Microsoft plays their usual self-serving game with Office 2010 hardware needs.
Microsoft has announced the Office 2010 hardware and system requirements and, as usual, they are self-serving and unrealistic.
When looking a Microsoft system requirements for any of their products you need to keep in mind that the specs are not designed to be a real guideline for customers.
The published hardware specs are intended to drive sales – ie give the impression that as many computers as possible will work with the software.
The idea being that a prospective customer looks at the system requirements and says ‘Great, my 5 year old computer will work with this software”. The software is purchased and later the customer isn’t happy because while the software runs, it’s very slow.
For a while Microsoft published both minimum and recommended requirements. The ‘recommended’ specifications where still on the low side but better than nothing. That idea appears to have been dropped in favor of risably low requirements.
Here at Office Watch we’ve usually given our own broad recommended specs for each edition of Office based on what people need to run Office (especially Outlook) in more realistic conditions than Microsoft presumes.
Office 2010 specifications
Here are Microsoft’s base requirements for Office 2010, please try to restrain your guffaws if not outright laughter:
· Processor: Intel Pentium III 500mhz
· Memory: 256MB PC100 SDRAM
· OS: Windows XP Professional with SP3
· Hard Drive: 1GB
· DirectX® 9.0c compliant graphics processor with 64 MB video memory
Sure, Office will run on such a computer but unless you’re only doing small documents and not Outlook at all you’ll spend most of your time waiting around for the computer to catch up.
Outlook with even a modest amount of use would virtually grind to a halt on such a relatively slow computer.
The graphics processor requirement is new for Office 2010. Microsoft Office 2010 is finally making use of the powerful graphics capabilities in modern computers (graphics driven by the needs of gamers but available to all).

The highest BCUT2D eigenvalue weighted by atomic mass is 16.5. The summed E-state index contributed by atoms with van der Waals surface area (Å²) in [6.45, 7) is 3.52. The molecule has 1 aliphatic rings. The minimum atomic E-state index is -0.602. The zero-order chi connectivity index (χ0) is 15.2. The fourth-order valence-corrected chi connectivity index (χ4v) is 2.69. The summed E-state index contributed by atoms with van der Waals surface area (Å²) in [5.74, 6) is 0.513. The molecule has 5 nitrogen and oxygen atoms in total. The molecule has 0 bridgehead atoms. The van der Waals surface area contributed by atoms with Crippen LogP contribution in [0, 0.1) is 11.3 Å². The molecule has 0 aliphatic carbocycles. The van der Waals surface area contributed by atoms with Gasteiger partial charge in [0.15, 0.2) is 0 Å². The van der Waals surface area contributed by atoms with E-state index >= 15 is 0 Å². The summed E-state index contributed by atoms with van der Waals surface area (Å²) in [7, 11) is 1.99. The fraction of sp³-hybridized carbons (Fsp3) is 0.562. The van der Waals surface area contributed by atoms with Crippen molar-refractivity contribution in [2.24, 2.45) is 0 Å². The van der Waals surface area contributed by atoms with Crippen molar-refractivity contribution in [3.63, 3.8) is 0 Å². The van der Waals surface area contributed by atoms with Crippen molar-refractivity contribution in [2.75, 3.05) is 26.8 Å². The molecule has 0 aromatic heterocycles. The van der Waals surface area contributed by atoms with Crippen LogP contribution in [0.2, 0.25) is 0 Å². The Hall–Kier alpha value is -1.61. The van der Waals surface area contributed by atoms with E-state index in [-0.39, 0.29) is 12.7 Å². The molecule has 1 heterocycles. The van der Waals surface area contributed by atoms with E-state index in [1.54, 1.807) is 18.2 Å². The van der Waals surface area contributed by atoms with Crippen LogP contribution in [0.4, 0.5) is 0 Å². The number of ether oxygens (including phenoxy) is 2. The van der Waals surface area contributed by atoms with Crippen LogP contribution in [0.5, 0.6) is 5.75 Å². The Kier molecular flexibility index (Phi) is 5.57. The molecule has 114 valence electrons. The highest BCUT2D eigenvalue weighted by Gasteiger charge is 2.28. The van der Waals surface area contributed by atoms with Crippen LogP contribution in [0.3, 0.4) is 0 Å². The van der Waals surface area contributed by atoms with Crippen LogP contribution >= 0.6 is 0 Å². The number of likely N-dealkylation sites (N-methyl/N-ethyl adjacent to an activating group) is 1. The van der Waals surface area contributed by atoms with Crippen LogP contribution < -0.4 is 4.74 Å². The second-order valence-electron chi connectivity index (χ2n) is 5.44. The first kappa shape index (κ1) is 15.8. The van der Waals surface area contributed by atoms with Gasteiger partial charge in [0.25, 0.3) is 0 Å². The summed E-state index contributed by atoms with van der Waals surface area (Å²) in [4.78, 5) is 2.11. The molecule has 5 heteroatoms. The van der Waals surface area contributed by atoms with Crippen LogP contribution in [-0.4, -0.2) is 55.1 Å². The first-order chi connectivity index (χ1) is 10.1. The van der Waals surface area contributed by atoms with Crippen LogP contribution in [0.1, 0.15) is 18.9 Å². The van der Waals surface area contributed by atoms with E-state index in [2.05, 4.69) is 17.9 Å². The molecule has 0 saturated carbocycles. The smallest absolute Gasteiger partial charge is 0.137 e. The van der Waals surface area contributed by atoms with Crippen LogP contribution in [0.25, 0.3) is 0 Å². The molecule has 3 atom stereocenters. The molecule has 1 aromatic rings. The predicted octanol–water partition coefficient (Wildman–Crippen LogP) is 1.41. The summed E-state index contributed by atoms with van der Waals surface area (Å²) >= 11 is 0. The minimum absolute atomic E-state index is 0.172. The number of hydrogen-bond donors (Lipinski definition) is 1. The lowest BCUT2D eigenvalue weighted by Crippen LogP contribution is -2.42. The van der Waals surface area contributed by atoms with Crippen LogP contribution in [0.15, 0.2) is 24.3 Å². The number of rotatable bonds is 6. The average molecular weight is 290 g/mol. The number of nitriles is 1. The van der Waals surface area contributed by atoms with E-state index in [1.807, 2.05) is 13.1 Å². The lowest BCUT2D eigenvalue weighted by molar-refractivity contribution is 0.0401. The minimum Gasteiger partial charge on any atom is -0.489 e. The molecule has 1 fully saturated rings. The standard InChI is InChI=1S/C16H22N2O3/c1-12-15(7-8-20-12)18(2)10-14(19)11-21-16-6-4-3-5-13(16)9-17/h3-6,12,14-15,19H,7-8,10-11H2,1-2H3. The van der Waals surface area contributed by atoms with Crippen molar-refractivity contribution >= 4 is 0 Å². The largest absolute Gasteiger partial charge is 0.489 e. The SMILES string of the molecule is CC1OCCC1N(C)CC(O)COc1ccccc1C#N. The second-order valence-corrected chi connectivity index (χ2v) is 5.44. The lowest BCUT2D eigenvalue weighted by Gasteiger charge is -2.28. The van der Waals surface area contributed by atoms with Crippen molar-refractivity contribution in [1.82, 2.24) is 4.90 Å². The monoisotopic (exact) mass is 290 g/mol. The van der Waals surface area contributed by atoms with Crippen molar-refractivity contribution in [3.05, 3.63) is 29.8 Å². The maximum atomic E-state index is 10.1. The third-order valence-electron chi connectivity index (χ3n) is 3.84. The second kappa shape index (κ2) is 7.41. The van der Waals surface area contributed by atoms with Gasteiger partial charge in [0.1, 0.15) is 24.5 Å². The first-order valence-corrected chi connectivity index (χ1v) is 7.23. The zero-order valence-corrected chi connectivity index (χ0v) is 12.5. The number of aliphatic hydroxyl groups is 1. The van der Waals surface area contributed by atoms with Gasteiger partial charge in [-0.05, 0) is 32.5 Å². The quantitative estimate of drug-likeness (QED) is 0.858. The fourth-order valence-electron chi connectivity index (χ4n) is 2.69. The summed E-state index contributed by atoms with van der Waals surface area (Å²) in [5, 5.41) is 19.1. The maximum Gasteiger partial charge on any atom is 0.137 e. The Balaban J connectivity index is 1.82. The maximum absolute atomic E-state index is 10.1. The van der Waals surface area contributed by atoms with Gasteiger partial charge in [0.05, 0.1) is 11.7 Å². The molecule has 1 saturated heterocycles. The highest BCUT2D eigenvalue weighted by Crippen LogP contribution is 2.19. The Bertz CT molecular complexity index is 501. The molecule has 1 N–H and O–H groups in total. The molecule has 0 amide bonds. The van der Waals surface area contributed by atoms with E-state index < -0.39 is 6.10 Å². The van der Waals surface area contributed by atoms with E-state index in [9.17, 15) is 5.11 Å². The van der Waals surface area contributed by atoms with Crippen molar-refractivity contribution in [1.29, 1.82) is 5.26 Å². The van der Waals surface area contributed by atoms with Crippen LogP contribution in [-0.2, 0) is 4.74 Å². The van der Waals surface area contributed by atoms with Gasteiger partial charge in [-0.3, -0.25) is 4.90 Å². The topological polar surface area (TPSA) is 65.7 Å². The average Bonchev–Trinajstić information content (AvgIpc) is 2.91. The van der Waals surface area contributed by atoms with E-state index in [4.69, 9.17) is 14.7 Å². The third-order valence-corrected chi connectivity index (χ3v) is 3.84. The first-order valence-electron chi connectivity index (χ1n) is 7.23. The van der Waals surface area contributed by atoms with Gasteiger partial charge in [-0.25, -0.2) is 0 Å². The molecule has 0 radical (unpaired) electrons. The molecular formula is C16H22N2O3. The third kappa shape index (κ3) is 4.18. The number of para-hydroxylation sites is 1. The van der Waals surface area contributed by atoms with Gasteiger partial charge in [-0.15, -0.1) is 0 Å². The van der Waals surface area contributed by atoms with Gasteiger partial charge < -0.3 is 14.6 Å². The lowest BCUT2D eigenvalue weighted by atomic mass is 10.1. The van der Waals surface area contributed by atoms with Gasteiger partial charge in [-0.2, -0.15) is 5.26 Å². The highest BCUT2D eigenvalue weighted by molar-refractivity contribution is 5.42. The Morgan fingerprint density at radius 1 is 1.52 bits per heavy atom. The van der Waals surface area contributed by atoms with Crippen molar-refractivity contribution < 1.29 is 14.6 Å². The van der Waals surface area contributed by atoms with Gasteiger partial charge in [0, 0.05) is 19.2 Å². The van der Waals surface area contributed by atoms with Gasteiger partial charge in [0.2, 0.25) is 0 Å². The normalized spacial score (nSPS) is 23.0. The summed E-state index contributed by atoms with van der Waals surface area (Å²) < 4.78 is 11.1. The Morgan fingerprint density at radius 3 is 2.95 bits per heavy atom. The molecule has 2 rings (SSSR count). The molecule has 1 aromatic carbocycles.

These graphics enhancements are used by Word, Excel and Powerpoint to draw images and video on the screen much faster than before.
Microsoft’s base graphics card requirement isn’t onerous, most computers made in the last 3 years or more will meet the spec.
However netbooks, many laptops, and some cheaper desktop machines don’t have their own separate graphics memory. Instead some of the main RAM is ‘borrowed’ for display use and called ‘integrated graphics’. For example a 1GB netbook may only use 960MB of RAM with 64MB taken by the graphics chip.
Microsoft does not say if their ‘256MB’ minimum memory requirement takes the 64MB graphics memory into account, we suspect not.
If you have a low specification computer (maybe a few years old) you need to look at the available RAM after any graphics processor use. That’s easily done from the Windows ‘Computer/My Computer’ desktop icon – right-click and choose Properties. The memory available to Windows is shown below the processor type.
Microsoft’s recommendations don’t mention screen size, but that’s certainly something we’re looking at in considering the suitability of Office 2010 on those small netbook screens.
Microsoft ‘average’ machine for Office
In stark contrast to the above minimum requirements, here’s what the Office developers consider an ‘average’ computer for Office 2010:
· Processor: 2.1Ghz dual-core
· Memory: 2GB
With the same specs for OS, drive space and graphics.
Closer to the public release of Office 2010, Office Watch will decide on some recommended hardware specs. Those suggestions will probably come in two sections; suggestions for Word, Excel, Powerpoint and Publisher only, additional requirements for Outlook and maybe also Access developers.
- Office 2010 savings – available now.
- Outlook 2010 – early impressions
- Using Office on netbook computers, part 2
- The real Office 2007 installation guide, part 1